Cellular automaton: binary life

Cellular automaton (CA) is a discrete system consisting of separate cells. Those cells are located close to each other on a grid. Every cell can be in one of the defined states, and the number of states must be finite. The state of each cell is updated according to a rule which says how the new state depends on the actual state of the cell and states of cells in the neighborhood. Neighborhood may be defined in many ways, but usually the Moore neighborhood or the Neumann neighborhood is used. States of all cells are updated synchronously.

Moore (8) i Neumann (4) neighborhoods. State of the red cell depends on states of green cells.


Those surnames are surnames of pioneers of cellular automata theory – John von Neumann and Edward F. Moore. Of course, one can design many rules for the automaton, many states, neighborhood types and configurations. The choice of the automaton setup depends on its application. You will need different setups for image processing and restoration, for simulation of tumor cells, and for simulation of forest fire.

The program

Users can change the size of a board, the rules of automaton, and the neighborhood type. There are 11 predefined setups of the cellular automaton. Left mouse button cycles through possible states of a cell (it is possible to drag the cursor to change state of multiple cells), while right mouse button sets the state to zero. The Reset button sets the zero'th state for all cells. Step performs one step, Start button starts simulation with given speed Speed can of simulation can be controlled using speed list (higher the number, faster the simulation).

Every parameter such automata rules, type of neighborhood, board size or type can be changed during simulation, however be cautious when changing board size as resizing to small size will destroy outer cells. It is possible to save the automata state and parameters using save button - the data is stored locally as long as browser local storage is not purged.

To run the program, choose your language:

Available automata

The program implements few definitions of automatons: Original Conway Game of Life, March, Invasion, HighLife, Seeds, Amoeba and Replicator.

The The Game of Life automaton was created by John Horton Conway in 1970. It is considered by its exceptionality. The definition is very simple; it is based only on two states and three rules, but the behavior is extremely complex. The Game of Life is often compared with the automaton defined by von Neumann. Neumann's automaton is also able to simulate any function using only logical rules, but is founded on 29 states of a cell. The set of cell states includes only two elements "1" and "0". "1" means that a cell is alive (black), "0" cell is dead.

Rules of the automaton:

  1. A dead cell with exactly three live neighbors becomes a live cell.
  2. A live cell with two or three live neighbors stays alive.
  3. In all other cases, a cell dies or remains dead.

Note that EACH cell follows THE SAME rules in EACH simulation step!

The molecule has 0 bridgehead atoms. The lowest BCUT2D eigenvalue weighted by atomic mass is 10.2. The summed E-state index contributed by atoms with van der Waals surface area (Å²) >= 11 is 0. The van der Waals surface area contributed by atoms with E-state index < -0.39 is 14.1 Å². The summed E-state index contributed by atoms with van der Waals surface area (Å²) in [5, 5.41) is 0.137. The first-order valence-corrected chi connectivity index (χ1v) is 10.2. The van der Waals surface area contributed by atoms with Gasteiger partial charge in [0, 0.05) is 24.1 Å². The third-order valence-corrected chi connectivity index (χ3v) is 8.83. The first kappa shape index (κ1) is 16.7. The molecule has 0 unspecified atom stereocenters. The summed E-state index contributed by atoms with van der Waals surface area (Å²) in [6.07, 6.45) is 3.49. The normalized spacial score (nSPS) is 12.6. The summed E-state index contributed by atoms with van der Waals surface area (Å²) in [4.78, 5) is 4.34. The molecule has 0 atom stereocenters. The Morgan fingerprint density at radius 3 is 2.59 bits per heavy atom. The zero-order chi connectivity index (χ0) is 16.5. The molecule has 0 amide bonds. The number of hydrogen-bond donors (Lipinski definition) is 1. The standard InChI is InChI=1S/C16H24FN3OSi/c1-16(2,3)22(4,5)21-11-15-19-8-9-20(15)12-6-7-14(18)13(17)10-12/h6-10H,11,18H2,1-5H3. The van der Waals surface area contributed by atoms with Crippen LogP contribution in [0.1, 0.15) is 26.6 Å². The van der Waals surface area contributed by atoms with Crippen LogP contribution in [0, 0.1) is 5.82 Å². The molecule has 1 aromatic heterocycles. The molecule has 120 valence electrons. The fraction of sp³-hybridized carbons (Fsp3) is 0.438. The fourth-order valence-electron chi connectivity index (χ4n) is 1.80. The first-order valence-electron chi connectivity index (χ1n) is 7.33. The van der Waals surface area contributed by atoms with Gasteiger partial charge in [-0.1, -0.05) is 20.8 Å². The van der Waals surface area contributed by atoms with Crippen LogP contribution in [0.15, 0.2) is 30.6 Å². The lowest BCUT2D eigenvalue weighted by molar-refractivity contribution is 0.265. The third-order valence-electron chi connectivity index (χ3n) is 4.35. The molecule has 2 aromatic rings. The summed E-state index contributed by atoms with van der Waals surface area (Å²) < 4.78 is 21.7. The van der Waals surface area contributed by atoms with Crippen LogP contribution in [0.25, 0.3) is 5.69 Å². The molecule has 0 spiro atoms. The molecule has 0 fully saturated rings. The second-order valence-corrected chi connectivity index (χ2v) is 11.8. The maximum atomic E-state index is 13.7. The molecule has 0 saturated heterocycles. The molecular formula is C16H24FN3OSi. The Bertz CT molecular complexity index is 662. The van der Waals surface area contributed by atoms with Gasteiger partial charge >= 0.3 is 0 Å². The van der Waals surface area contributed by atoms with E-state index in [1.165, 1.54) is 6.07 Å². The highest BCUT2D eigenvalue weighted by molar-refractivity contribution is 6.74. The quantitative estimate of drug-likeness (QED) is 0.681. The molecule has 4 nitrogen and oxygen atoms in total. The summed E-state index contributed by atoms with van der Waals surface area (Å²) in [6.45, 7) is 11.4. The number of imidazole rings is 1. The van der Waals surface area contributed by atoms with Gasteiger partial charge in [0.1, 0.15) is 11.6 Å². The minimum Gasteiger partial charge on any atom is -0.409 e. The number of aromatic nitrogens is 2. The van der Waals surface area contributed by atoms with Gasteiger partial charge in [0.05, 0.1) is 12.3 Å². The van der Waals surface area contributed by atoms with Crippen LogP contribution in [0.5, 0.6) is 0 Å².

The predefined simple objects found in the simulation grid have their own names:

Blinker

Block

Clock

Glider

Gliders by the Dozen

Light-weight spaceship

Pi Heptomino

R Pentomino

Thunderbird

Toad

Tub

The automata Invasion and March were placed in program for their interesting visual effects.

For March automaton the cell can be in one of two states: active (black) and dormant (white). Rules of the automaton:

  1. If active cell has at least four activated neighbors, it changes state to dormant.
  2. If a cell is dormant and has two activated neighbors, it changes state to active.
  3. If a cell has three activated neighbor, it changes state to active.
  4. In all other cases, a cell is dormant.

For the Invasion (see picture below), there are three states: dormant (white), active (gray), sub-active (dark). Rules of the automaton:

  1. If a cell is active and has at least three activated or sub-activated neighbors, it changes state to sub-active.
  2. If a cell is dormant and has at least three activated or sub-activated neighbors, it changes state to active.
  3. If a cell is active and has one or two activated or sub-activated neighbors, the cell is still active.
  4. In all other cases, a cell is dormant.

HighLife, Seeds, Amoeba and Replicator are similar to Life automaton. Cells in all of them can be in one of two states - active (black) or dormant (white), however different rules for spawning and survival are applied.

In HighLife automaton cell survives (remains active) when it has 2 or 3 active neighbors, the new cell is spawned (becomes active) when it has 3 or 6 active neighbors otherwise the cell is dormant.

In Seeds automaton cell is spawned when it has exactly 2 active neighbors otherwise it stays dormant. It is worth noticing that every active cell becomes dormant in next generation.

In Amoeba automaton cell survives when it has 1, 3, 5 or 8 active neighbors, the new cell is spawned when it has 3, 5 or 7 active neighbors, otherwise cell is dormant.

A very interesting and eye-catching automaton is Replicator. In this automaton a cell survives or is spawned when it has 1, 3, 5 or 7 active neighbors. Given such simple rules - every drawn pattern using this automaton is a replicator - it will draw multiple copies of itself assuming enough space is available.

Program and Text: Magdalena Ławrynowicz, Amadeusz Juskowiak
Mentor: Maciej Komosinski